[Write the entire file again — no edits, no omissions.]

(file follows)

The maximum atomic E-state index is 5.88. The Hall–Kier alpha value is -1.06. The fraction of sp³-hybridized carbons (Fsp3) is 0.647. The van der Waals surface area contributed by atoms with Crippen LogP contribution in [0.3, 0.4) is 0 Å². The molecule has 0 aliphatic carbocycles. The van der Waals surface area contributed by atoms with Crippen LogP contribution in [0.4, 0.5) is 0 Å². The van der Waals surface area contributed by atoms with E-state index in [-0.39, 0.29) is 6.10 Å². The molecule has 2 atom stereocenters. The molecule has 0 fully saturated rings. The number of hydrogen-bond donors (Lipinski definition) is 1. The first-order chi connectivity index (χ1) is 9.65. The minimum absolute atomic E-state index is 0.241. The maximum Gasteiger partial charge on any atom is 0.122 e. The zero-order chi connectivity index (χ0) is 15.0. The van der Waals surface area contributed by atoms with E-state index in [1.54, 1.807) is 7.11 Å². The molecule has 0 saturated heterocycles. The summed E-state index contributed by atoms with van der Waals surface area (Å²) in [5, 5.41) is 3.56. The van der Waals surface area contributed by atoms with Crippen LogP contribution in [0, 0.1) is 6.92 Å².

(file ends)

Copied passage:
The maximum atomic E-state index is 5.88. The Hall–Kier alpha value is -1.06. The fraction of sp³-hybridized carbons (Fsp3) is 0.647. The van der Waals surface area contributed by atoms with Crippen LogP contribution in [0.3, 0.4) is 0 Å². The molecule has 0 aliphatic carbocycles. The van der Waals surface area contributed by atoms with Crippen LogP contribution in [0.4, 0.5) is 0 Å². The van der Waals surface area contributed by atoms with E-state index in [-0.39, 0.29) is 6.10 Å². The molecule has 2 atom stereocenters. The molecule has 0 fully saturated rings. The number of hydrogen-bond donors (Lipinski definition) is 1. The first-order chi connectivity index (χ1) is 9.65. The minimum absolute atomic E-state index is 0.241. The maximum Gasteiger partial charge on any atom is 0.122 e. The zero-order chi connectivity index (χ0) is 15.0. The van der Waals surface area contributed by atoms with E-state index in [1.54, 1.807) is 7.11 Å². The molecule has 0 saturated heterocycles. The summed E-state index contributed by atoms with van der Waals surface area (Å²) in [5, 5.41) is 3.56. The van der Waals surface area contributed by atoms with Crippen LogP contribution in [0, 0.1) is 6.92 Å².